> int multiplication.  Continuations are basic because all other known forms
> of control-flow can be reduced to them.  Simpler does *not* imply "easier"
> or "more convenient" here -- it does imply "low level", "tedious",
> "unfamiliar" and "conducive to cognitive dissonance" <0.9 wink>.  And, of
> course, there's nothing at all abstract about the implementation.  Separate
> the theory from the implementation -- there's nothing simple about the
> implementation!

Sure. Sigh. The implementation is a nightmare, partially.
But at the moment it's turning into a daymare, after I've
understood what stacks and interpreters are :-)
SLP 1.1 is much simpler and much more powerful. You can now
run any frame at any time, even from a different thread.
And the code has become shorter.
Not to mention that it is also faster than ever before:
7% more pystone than standard Python, although I have the
safe destructors of nested structures in it. Ahem :-)

> > Is there any chance that someone can explain continuations either
> > in a very pythonic sense
> 
> No, not at the language level:  they're akin to gotos, and Python has
> nothing like that today.  At the implementation level, though, see
> Christian's paper for the best explanation you're going to get.

Unfortunately, this paper is now *INVALID*.
I have to do a major rewrite.
Readers, please forget about the chapter concerning frame
compatibility. THIS IS NOT TRUE.
Please, also forget about dispatcher objects. THEY ARE GONE.

Sorry about shouting. This is more like shouting at myself,
since I was so dumb during all those months. Well, the
fortune is that I still can learn...

The author of this paper had no clue what he was talking
about, and he was trying to convince people of his thoughtless
conclusions. Well, not thoughtless (he spent months in despare,
like a Cyber 175 peripheral processor's "hung in automatic recall")
but clueless, no insight, not thinking consequently.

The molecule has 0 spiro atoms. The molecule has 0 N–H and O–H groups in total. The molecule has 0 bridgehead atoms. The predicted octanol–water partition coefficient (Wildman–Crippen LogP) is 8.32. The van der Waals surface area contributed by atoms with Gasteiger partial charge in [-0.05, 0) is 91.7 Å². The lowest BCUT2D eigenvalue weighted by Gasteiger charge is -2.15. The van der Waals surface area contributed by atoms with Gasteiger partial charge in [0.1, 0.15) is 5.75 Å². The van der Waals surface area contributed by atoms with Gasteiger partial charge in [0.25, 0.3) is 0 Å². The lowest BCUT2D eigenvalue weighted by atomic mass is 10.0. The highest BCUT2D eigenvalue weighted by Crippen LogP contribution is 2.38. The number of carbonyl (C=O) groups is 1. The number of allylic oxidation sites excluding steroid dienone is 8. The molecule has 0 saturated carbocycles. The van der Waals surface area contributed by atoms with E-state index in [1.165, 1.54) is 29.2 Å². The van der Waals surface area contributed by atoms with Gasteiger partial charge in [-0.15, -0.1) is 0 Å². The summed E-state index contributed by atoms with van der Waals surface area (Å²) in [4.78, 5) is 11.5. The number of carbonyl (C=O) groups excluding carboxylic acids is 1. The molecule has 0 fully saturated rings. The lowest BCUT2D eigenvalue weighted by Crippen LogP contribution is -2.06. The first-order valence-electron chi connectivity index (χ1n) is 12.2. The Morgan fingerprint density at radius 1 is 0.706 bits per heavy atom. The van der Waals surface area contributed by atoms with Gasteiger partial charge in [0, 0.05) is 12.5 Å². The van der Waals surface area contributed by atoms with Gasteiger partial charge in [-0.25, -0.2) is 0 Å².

Yesterday I made it. Aleph One, everything is crystal clear.
I shortened the code by about 20 percent, and it is now faster,
more powerful, and "correct" if that is possible at all.

> > ....
> > Can't someone do a very simple example using toy cars, road crossings,
> > chickens, idiot drivers and/or huge kerosine-carrying tankertrucks ?
> > Something that might not be much clearer but sheds some very different
> ? light on the issue, and caters to the simple minds ? ;P
> 
> OK, I'll give a very simple example.  You're not going to like it -- in
> fact, you're going to hate it <wink>.  Like adding 1 to a number when you
> really want to multiply, it's not of obvious use, but illustrates
> fundamental points without the mastering of which you won't make progress.

The Stackless Python Homepage will become updated soon, including
such nice little hateful examples, *and* useful ones that make
unPythonic continuation hackery into nice and useful Pythonic
control structures.

God am I happy that things work so smoothly now :-)

> raw-continuations-are-the-antithesis-of-pythonic-ly y'rs  - tim

and-I'm-the-tricky-code-antichrist-who-never-gives-up-ly y'rs - chris

-- 
Christian Tismer             :^)   <mailto:tismer at appliedbiometrics.com>